On 29 August 1916 at Auckland, Hadfield married Sereta (Sarita) May Coyle, a saleswoman. Soon after his marriage he embarked on active service with the 1st Battalion, Auckland Infantry Regiment. In 1917 he was wounded at Passchendaele (Passendale) and invalided to England. He recovered and returned to the trenches, but suffered a bronchitis attack and was recuperating in England when the war ended. He was still there when various sporting events were organised to entertain the troops awaiting repatriation after the war. When the NZEF Rowing Club was formed Hadfield became one of its most prominent members. He rowed in several winning fours and eights and proved invincible as a single sculler. He was one of 19 entrants for the singles at the Royal Henley Peace Regatta in July 1919. He won the event with ease and in the process defeated the 1912 Olympic champion, William Kinnear.
In the same month, at the Inter-Allied Games in Paris, Hadfield easily disposed of the opposition. Marshal Pétain, the French commander in chief, presented gold stop-watches to the two men he considered to be the outstanding competitors at the games and both went to New Zealanders. Hadfield received one, the other going to Dan Mason, a middle-distance runner from Kamo. When the New Zealand rowing championships were resumed in 1920, Hadfield won the single sculls and the doubles with A. White. It came as no surprise when he was chosen to represent New Zealand in the single sculls at the 1920 Olympic Games at Antwerp.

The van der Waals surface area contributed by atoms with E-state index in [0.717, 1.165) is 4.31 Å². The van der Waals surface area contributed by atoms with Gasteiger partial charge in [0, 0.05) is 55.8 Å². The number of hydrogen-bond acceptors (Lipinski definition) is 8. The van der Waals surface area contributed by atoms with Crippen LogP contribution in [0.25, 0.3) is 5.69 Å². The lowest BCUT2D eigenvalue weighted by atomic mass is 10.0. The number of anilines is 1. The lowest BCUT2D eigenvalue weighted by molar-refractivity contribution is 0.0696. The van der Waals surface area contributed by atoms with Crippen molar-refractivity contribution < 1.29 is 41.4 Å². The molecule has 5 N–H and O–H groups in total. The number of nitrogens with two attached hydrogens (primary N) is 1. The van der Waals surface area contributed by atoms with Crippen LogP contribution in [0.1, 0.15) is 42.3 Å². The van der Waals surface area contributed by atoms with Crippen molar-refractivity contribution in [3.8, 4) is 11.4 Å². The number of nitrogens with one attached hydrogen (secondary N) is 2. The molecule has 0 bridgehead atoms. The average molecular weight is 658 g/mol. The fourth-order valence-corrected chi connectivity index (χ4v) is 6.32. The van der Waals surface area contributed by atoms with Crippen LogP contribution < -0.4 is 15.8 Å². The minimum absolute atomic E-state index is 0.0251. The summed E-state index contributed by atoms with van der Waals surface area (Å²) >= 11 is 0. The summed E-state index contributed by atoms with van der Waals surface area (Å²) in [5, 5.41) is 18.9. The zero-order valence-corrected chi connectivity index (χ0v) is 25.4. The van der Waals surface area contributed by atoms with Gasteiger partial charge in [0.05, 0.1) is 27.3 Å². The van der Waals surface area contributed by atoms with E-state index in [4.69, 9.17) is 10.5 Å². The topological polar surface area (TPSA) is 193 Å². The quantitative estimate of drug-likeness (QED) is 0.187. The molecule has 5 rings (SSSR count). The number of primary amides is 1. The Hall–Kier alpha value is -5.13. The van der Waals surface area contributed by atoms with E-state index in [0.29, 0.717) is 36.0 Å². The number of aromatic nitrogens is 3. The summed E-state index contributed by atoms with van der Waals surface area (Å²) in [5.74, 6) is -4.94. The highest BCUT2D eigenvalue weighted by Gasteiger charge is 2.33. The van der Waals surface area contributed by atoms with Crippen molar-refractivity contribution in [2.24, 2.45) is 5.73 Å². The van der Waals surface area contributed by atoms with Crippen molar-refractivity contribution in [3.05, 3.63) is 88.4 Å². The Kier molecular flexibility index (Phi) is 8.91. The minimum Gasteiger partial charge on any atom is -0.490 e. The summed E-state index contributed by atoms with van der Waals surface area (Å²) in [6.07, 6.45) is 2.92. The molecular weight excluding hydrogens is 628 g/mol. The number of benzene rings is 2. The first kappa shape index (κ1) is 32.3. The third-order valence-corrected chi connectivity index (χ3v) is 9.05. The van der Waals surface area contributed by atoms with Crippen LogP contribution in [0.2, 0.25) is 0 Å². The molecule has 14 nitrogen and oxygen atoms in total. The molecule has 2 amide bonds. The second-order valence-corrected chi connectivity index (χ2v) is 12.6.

1920 Olympic Games
With little opportunity for training during the voyage to Belgium for the Olympics, Hadfield was at a disadvantage compared with the European and American oarsmen. He finished in third place in the final behind John Kelly of the United States and Jack Beresford of Great Britain to become the first New Zealander to win an Olympic rowing medal. His first child, a daughter, was born before he returned from the games. He and Sereta subsequently had two sons.
Professional Sculling - World Champion
In 1922 Hadfield turned professional and challenged the Christchurch sculler, Richard Arnst, for the latter's world championship. Each rower put up £200. The race was held on the Whanganui River on 5 January and Hadfield won by 10 lengths. Three months later, again on the Whanganui, he lost his title to the Australian Jim Paddon. After an unsuccessful attempt to regain the championship in Australia in 1923 he retired from serious competition. See also World Sculling Championship (Professional)
Hadfield was a quiet, modest man of medium height. He was regarded as a gallant sportsman: gracious in victory and in defeat. After his retirement he gave outstanding service to rowing as a coach,administrator and boat repairer. In 1956, at the age of 67, he rowed number three in a winning veterans' four at Ngaruawahia. His sons were also prominent members of the Waitemata Boating Club.
Hadfield remained involved many aspects of the sport until his death in 1964.
In 1990 Hadfield was inducted into the New Zealand Sports Hall of Fame.
World Rowing Championship History
- World rowing history - professional racing (link doesn't mention subject)
- Biography at New Zealand Olympic Committee website[dead link]
- Richard Arnst, The Single Sculls World Champion From New Zealand, ISBN 0-473-10499-7, published 2005.
- New Zealand Sports Hall of Fame http://www.nzhalloffame.co.nz/index.pasp?[dead link]
- Darcy Clarence Hadfield at the Dictionary of New Zealand Biography